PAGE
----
This adds to making the exploration addicting as these chambers hold significant rewards, such as essential health pickups and ammo! Your map always autofill as you walk around, with there even being one to locate on each deck that shows where everything is and its layout. Although, the most unique trinket to gather, might be the scrolls. Encountering one of these will have you pick an answer for a bible question, with selecting the correct one awarding you with more of the valuable items for staying alive. Fail, and you get nothing.
With creative levels that vary in structure and a solid amount of enemies to fight, I am surprised by how entertaining Super 3D Noah’s Ark is, even with its issues. The worst offender here is the bosses since they are all underwhelming damage sponges that fire harsh bullets at you, but are simultaneously easy to take down with your strongest weapons. Yet with 30 stages in total, there is enough content here to make the journey fulfilling with engaging foes to literally put to rest. Like using a slingshot; it is not the best of its kind, but certainly enjoyable.
Gameplay Score: 8/10
42,475 cubic meters!
Having this traditional FPS take place inside a ginormous ship is actually not a bad idea, due to the small corridors and plenty of rooms it contains. There are a lot of wooden borders and superficial walls that can make areas blend together, but luckily this title also corporates other textures, such as iron bars, pictures of sleeping ducks, and curtains. Not to mention, minor set pieces like barrels and tables help at offering some diversity to the claustrophobic scenery.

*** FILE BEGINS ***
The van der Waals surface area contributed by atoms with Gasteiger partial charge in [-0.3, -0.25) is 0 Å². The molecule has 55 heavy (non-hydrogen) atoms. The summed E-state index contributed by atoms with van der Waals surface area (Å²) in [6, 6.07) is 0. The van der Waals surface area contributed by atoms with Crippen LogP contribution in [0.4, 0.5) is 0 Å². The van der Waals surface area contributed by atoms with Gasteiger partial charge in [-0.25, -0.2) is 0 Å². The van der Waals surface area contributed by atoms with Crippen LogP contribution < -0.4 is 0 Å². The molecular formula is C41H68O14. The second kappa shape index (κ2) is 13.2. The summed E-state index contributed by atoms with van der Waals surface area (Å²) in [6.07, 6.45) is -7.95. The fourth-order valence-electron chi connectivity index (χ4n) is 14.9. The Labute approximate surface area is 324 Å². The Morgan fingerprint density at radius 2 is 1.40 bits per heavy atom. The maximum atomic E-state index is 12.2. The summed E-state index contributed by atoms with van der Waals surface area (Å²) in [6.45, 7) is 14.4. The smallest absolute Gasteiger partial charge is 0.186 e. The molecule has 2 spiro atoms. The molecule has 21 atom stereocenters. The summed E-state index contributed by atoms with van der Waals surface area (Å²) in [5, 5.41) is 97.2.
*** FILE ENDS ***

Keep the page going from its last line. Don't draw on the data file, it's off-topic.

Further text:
Even the animals are well designed, with big cute eyes, nice animations, and everyone being adorable when they fall asleep. While I do not think it is accurate that Noah brought over only a selection of creatures, the variety is decent enough to make each stand out. Antelopes galloping and kangaroo bosses jumping around, make it all visually pleasing. Your own weapons have satisfying motions too, and I love how the coconut and watermelon bullets actually fly across the screen in order to signify how dangerous they are.
What surprises me the most, is the uplifting music. It is catchy with strong bass and a diverse amount of notes that escalate sufficiently. Yet, it also has a lot of tones that are associated with Christian hymns that are fitting for this adventure’s theme, including an organ. These short choruses also do not become repetitive due to how comforting and rhythmic they are, making me easily smile and bob my head to them. In fact, the audio in general is commendable! Opponents’ cries are distinct to let you know which ones are up ahead, shots fired are whimsical, and the hero’s “wow” for whenever he is getting an extra life is as funny as when Owen Willson says it. Nothing is impressive, but it all has a sweet charm to it.
Presentation Score: 7/10
Points are an element that is hard to care for these days, but seeing how many of the secrets, collectables, and beasts you found for 100% completion can be an addictive attempt! It is never a daunting task either, as each stage is created to be fast to venture through and gathering fruits truly feels rewarding due to their sound effects! Despite that the levels can occasionally be confusing labyrinths, you still get a strange form of personal accomplishment through the entertaining gameplay, even if you get nothing from doing this except for a fulfilling status screen.
Extra Score: 8/10
This was a nice surprise! While the difficulty can be harsh and the boat is not artistically pleasing, this is an admirable title that focuses on making exploration and fighting enemies satisfying throughout. Alongside the catchy tunes to take in, this is a solid change for fans of retro shooters. In fact, it is even family-approved, so kids who cannot play violent FPSs have an actually good alternative.